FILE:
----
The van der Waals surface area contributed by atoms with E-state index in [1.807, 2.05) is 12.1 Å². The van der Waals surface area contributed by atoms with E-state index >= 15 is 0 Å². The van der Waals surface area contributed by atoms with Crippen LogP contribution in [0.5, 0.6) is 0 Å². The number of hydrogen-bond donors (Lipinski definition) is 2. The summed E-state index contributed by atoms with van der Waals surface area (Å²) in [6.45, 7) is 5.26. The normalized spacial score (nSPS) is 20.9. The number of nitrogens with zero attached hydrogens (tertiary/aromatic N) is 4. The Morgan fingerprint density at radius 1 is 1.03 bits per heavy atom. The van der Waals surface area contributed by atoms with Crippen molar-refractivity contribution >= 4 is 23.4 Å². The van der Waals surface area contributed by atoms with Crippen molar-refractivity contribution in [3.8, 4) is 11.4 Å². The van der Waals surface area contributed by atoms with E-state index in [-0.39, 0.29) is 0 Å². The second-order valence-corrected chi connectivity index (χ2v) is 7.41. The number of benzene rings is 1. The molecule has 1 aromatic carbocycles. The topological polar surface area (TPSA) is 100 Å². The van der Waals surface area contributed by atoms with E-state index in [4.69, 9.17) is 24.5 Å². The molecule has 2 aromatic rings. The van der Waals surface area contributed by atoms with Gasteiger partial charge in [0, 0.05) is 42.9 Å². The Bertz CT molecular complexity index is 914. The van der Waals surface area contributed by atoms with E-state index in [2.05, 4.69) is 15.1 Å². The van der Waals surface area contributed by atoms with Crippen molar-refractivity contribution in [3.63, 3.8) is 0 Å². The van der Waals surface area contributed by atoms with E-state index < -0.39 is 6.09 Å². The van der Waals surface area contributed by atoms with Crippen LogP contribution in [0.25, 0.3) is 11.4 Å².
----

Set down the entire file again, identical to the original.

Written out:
The van der Waals surface area contributed by atoms with E-state index in [1.807, 2.05) is 12.1 Å². The van der Waals surface area contributed by atoms with E-state index >= 15 is 0 Å². The van der Waals surface area contributed by atoms with Crippen LogP contribution in [0.5, 0.6) is 0 Å². The number of hydrogen-bond donors (Lipinski definition) is 2. The summed E-state index contributed by atoms with van der Waals surface area (Å²) in [6.45, 7) is 5.26. The normalized spacial score (nSPS) is 20.9. The number of nitrogens with zero attached hydrogens (tertiary/aromatic N) is 4. The Morgan fingerprint density at radius 1 is 1.03 bits per heavy atom. The van der Waals surface area contributed by atoms with Crippen molar-refractivity contribution >= 4 is 23.4 Å². The van der Waals surface area contributed by atoms with Crippen molar-refractivity contribution in [3.8, 4) is 11.4 Å². The van der Waals surface area contributed by atoms with E-state index in [-0.39, 0.29) is 0 Å². The second-order valence-corrected chi connectivity index (χ2v) is 7.41. The number of benzene rings is 1. The molecule has 1 aromatic carbocycles. The topological polar surface area (TPSA) is 100 Å². The van der Waals surface area contributed by atoms with E-state index in [4.69, 9.17) is 24.5 Å². The molecule has 2 aromatic rings. The van der Waals surface area contributed by atoms with Gasteiger partial charge in [0, 0.05) is 42.9 Å². The Bertz CT molecular complexity index is 914. The van der Waals surface area contributed by atoms with E-state index in [2.05, 4.69) is 15.1 Å². The van der Waals surface area contributed by atoms with Crippen molar-refractivity contribution in [3.63, 3.8) is 0 Å². The van der Waals surface area contributed by atoms with E-state index < -0.39 is 6.09 Å². The van der Waals surface area contributed by atoms with Crippen LogP contribution in [0.25, 0.3) is 11.4 Å².